The Encountering of Six within a Wood
ONLY at one point along the straight earth-road leading from Loo-chow to Yu-ping was there any shade, a wood of stunted growth, and here Kai Lung cast himself down in refuge from the noontide sun and slept. When he woke it was with the sound of discreet laughter trickling through his dreams. He sat up and looked around. Across the glade two maidens stood in poised expectancy within the shadow of a wild fig-tree, both their gaze and their manner denoting a fixed intention to be prepared for any emergency. Not being desirous that this should tend towards their abrupt departure, Kai Lung rose guardedly to his feet, with many gestures of polite reassurance, and having bowed several times to indicate his pacific nature, he stood in an attitude of deferential admiration. At this display the elder and less attractive of the maidens fled, uttering loud and continuous cries of apprehension in order to conceal the direction of her flight. The other remained, however, and even moved a few steps nearer to Kai Lung, as though encouraged by his appearance, so that he was able to regard her varying details more appreciably. As she advanced she plucked a red blossom from a thorny bush, and from time to time she shortened the broken stalk between her jade teeth.
"Courteous loiterer," she said, in a very pearl-like voice, when they had thus regarded one another for a few beats of time, "what is your honourable name, and who are you who tarry here, journeying neither to the east nor to the west?"
"The answer is necessarily commonplace and unworthy of your polite interest," was the diffident reply. "My unbecoming name is Kai, to which has been added that of Lung. By profession I am an incapable relater of imagined tales, and to this end I spread my mat wherever my uplifted voice can entice together a company to listen. Should my feeble efforts be deemed worthy of reward, those who stand around may perchance contribute to my scanty store, but sometimes this is judged superfluous. For this cause I now turn my expectant feet from Loo-chow towards the untried city of Yu-ping, but the undiminished li stretching relentlessly before me, I sought beneath these trees a refuge from the noontide sun."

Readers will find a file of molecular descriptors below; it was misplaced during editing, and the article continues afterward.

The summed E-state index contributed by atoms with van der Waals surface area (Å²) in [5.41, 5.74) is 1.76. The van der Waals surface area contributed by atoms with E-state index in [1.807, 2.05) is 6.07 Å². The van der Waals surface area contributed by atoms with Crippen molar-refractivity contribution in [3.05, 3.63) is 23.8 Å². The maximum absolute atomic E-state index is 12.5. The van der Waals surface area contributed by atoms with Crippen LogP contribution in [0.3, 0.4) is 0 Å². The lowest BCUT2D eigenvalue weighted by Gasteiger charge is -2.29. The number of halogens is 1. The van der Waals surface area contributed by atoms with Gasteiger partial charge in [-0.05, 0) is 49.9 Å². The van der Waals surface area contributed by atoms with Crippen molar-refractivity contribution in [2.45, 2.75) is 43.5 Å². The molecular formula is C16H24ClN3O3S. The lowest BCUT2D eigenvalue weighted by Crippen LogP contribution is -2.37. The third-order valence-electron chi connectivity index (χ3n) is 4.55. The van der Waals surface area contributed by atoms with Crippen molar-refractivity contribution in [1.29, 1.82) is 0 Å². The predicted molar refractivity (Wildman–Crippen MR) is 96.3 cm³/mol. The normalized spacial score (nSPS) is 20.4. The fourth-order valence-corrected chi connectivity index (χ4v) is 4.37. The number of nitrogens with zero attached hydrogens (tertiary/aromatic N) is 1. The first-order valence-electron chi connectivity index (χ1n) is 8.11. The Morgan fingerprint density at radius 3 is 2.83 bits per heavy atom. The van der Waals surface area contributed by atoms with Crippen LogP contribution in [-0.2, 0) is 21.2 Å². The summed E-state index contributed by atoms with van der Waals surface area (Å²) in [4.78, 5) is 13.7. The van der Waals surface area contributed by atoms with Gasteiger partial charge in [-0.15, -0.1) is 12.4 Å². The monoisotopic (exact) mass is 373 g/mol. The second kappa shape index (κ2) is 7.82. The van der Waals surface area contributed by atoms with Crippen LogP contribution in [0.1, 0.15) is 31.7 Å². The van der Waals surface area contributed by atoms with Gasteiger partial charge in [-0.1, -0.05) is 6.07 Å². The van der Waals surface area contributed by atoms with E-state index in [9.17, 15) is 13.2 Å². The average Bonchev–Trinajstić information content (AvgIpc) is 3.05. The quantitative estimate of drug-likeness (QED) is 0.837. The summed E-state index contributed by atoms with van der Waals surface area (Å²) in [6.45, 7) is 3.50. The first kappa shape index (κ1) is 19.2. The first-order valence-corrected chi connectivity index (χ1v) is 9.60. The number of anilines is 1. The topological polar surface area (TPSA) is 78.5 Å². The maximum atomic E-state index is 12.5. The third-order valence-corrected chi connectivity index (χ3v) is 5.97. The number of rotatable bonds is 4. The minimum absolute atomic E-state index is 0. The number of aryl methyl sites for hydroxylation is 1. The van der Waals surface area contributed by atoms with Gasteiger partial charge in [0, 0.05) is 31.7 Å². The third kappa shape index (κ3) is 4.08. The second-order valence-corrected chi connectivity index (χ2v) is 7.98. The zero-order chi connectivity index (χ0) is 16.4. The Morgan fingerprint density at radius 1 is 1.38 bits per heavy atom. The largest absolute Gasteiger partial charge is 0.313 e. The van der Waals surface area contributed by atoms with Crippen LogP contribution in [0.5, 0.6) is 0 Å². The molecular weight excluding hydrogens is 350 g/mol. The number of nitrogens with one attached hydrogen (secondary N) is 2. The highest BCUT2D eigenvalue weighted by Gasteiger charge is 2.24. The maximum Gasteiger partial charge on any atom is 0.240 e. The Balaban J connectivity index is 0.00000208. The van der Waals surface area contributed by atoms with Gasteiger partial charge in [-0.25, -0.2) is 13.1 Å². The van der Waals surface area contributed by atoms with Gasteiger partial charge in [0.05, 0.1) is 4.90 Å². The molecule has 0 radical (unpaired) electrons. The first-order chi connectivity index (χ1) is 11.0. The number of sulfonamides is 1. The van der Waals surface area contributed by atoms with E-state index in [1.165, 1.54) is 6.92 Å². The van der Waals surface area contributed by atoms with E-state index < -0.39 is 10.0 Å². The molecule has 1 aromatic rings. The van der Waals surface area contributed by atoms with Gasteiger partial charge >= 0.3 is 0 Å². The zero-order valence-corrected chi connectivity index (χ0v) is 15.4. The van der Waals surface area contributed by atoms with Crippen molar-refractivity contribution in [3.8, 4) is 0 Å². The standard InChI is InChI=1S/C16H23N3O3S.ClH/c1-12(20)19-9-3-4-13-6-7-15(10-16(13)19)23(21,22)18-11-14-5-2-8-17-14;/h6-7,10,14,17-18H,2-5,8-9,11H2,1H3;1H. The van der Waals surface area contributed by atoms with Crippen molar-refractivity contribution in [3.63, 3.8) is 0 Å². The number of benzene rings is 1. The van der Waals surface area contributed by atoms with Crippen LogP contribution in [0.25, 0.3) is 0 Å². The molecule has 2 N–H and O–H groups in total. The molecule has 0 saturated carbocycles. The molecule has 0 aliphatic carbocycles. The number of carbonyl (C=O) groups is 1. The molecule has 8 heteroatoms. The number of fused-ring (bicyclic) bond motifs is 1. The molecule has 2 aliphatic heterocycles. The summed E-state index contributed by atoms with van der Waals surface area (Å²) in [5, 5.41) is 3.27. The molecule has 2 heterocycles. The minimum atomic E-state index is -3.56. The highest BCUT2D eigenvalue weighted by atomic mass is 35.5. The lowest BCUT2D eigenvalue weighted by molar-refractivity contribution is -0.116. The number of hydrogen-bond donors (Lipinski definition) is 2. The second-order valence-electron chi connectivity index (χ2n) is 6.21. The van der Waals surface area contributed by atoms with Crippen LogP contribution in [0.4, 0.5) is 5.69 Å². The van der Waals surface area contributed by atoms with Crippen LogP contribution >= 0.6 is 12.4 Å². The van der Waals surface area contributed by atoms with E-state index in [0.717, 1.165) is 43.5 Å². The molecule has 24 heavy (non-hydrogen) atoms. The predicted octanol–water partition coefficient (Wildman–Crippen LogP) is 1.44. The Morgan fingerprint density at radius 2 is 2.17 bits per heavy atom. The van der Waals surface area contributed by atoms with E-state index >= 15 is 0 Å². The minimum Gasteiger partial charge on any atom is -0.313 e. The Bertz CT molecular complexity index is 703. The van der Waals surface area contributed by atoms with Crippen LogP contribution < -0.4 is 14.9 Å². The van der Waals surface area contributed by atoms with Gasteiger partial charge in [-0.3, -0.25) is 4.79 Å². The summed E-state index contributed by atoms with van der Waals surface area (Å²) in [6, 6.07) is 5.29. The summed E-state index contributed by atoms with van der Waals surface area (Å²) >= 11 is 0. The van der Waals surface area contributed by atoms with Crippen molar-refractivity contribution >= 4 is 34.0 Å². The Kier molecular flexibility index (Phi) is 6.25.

"The occupation is a dignified one, being to no great degree removed from that of the Sages who compiled The Books," remarked the maiden, with an encouraging smile. "Are there many stories known to your retentive mind?"
"In one form or another, all that exist are within my mental grasp," admitted Kai Lung modestly. "Thus equipped, there is no arising emergency for which I am unprepared."
"There are other things that I would learn of your craft. What kind of story is the most favourably received, and the one whereby your collecting bowl is the least ignored?"
"That depends on the nature and condition of those who stand around, and therein lies much that is essential to the art," replied Kai Lung, not without an element of pride. "Should the company be chiefly formed of the illiterate and the immature of both sexes, stories depicting the embarrassment of unnaturally round-bodied mandarins, the unpremeditated flight of eccentrically-garbed passers-by into vats of powdered rice, the despair of guardians of the street when assailed by showers of eggs and overripe lo-quats, or any other variety of humiliating pain inflicted upon the innocent and unwary, never fail to win approval. The prosperous and substantial find contentment in hearing of the unassuming virtues and frugal lives of the poor and unsuccessful. Those of humble origin, especially tea-house maidens and the like, are only really at home among stories of the exalted and quick-moving, the profusion of their robes, the magnificence of their palaces, and the general high-minded depravity of their lives. Ordinary persons require stories dealing lavishly with all the emotions, so that they may thereby have a feeling of sufficiency when contributing to the collecting bowl."